While the FHA has contested some of Gyourko's findings, the condition of its books continues to deteriorate. The agency raised its asset base by $400 million in 2011 (and points to this as proof of increased financial health), but it also issued $213 billion in new loan guarantees during the same period. Ed Pinto, a senior fellow at the American Enterprise Institute, calculates that as of last October, 17 percent of FHA-insured loans were in some stage of delinquency. Its "serious" delinquency rate (more than 60 days overdue on loan payments) is more than 9 percent and has been increasing steadily during the last year. More than 836,000 FHA loans, with a total outstanding balance of $117 billion, were 60 or more days delinquent. The FHA is on the hook for 100 percent of its busted loans, and to make things more ominous, it seems to be using older, rosier statistics when calculating its risk. 

In November the Obama administration even managed to walk back one of the few things the FHA has done right in recent years: allowing its expanded conforming-loan limit for "high-cost areas" to lapse. Early in the real estate correction FHA upped its conforming loan limit (the mortgage amount that taxpayers guarantee) to $729,750. That emergency increase expired on October 1, when the limit dropped back to $625,500. But this reprieve lasted less than two months: After five straight years of declining house prices, the upper limit is back up to $729,750. Assuming a 20 percent down payment, that puts the government in the odd position of providing a housing subsidy to people living in $1 million homes.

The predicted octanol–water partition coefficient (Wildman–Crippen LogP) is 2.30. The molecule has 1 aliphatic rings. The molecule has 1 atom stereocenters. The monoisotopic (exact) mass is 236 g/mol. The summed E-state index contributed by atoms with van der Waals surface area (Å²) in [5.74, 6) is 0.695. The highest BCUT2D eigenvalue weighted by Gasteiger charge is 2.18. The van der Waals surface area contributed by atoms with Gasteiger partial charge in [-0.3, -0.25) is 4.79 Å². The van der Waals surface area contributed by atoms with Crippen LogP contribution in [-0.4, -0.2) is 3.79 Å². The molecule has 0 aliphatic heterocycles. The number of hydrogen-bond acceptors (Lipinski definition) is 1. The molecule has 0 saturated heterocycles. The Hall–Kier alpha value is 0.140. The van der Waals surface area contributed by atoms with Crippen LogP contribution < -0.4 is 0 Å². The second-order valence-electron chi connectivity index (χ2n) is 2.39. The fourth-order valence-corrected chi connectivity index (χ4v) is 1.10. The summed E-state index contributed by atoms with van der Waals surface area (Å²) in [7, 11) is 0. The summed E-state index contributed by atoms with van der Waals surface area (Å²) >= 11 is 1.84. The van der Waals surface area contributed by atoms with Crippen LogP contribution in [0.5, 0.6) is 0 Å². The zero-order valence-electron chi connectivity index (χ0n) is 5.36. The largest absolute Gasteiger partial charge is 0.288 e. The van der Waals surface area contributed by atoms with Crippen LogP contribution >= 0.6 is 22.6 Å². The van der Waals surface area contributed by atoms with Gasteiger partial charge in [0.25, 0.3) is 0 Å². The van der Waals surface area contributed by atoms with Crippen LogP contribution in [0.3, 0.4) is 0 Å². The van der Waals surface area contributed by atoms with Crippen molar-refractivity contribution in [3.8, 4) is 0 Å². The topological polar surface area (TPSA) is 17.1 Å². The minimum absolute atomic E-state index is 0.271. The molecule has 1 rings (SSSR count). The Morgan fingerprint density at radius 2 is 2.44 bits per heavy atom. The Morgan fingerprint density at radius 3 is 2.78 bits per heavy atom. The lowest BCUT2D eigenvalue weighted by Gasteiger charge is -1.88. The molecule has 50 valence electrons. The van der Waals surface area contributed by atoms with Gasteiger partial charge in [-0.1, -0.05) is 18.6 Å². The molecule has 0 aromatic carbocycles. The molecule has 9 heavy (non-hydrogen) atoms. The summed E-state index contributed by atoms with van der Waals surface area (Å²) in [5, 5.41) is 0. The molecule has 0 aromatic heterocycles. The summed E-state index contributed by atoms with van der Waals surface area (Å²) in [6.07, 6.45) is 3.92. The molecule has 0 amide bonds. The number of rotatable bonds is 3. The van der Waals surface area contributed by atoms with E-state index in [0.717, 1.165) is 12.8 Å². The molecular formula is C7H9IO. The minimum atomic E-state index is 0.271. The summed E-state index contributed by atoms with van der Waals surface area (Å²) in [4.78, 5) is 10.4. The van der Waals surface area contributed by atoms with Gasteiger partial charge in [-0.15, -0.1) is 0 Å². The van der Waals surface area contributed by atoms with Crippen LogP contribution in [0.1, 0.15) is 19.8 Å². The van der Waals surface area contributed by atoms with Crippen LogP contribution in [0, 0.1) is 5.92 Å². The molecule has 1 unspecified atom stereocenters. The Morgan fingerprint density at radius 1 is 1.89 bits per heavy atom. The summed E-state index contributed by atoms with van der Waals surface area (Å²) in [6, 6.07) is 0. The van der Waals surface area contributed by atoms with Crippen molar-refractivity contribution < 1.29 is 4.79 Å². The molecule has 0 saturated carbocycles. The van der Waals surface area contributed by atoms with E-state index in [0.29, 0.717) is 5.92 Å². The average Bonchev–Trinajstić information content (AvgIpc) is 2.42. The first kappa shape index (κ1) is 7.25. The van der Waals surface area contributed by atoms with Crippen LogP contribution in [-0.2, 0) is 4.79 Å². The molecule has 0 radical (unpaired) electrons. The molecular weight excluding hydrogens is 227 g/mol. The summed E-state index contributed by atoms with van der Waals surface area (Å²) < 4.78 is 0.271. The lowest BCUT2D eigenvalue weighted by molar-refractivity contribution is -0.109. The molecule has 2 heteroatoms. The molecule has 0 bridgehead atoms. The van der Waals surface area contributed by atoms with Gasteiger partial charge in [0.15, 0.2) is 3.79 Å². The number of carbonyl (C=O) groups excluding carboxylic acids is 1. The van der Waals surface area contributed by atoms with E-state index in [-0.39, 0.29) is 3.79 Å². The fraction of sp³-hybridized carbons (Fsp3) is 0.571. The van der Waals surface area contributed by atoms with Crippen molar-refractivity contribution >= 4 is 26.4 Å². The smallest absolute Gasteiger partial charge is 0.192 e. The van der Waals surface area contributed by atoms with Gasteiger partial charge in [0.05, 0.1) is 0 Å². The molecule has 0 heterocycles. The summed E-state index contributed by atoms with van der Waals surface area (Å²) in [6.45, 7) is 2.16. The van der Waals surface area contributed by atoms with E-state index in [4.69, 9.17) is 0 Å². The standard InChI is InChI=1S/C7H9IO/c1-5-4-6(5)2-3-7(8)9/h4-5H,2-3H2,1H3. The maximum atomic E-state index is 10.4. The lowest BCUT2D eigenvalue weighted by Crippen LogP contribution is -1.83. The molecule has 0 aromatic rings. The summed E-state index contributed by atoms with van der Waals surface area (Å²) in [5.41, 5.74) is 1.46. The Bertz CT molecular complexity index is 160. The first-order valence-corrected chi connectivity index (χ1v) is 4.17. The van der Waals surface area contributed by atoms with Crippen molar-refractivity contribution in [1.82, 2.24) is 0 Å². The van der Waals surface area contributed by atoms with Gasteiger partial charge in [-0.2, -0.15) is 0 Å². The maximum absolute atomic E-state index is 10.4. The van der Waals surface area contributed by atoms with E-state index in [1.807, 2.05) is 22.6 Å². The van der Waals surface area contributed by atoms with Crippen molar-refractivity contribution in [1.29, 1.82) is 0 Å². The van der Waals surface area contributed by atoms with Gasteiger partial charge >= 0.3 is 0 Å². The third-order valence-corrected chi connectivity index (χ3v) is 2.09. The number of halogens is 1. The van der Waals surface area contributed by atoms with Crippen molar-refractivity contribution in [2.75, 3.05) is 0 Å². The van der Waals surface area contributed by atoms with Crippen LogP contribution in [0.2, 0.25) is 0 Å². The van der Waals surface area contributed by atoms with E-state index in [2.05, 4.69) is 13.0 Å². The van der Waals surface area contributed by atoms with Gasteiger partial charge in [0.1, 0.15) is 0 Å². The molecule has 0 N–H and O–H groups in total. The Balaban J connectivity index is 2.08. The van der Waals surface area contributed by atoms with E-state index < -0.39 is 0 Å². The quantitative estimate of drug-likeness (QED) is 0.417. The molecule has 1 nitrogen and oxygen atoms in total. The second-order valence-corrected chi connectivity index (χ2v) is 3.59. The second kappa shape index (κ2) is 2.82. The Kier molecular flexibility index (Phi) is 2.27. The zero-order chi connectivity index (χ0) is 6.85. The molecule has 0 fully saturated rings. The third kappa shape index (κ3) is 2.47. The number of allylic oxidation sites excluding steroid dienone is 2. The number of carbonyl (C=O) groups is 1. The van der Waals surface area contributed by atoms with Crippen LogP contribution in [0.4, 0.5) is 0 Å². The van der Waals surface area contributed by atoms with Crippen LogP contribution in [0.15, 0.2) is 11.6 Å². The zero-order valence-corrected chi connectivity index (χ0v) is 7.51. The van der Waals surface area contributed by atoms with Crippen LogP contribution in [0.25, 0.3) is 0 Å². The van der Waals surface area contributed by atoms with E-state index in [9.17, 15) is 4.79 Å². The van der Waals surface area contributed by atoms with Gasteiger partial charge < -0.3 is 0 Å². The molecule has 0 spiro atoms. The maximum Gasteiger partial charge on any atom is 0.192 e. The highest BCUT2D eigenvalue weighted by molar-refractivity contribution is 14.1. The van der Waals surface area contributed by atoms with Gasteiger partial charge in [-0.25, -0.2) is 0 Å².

The FHA might hope to escape the consequences of this high-risk behavior if the real estate market were poised for a stunning recovery. That is not the case. Lender Processing Services (LPS), the controversial company that handles about half of all foreclosures in the U.S., reports that the percentage of mortgages in foreclosure is at its highest level ever. "Foreclosure inventories are on the rise," LPS said in a November report, "reaching an all-time high at the end of October of 4.29 percent of all active mortgages."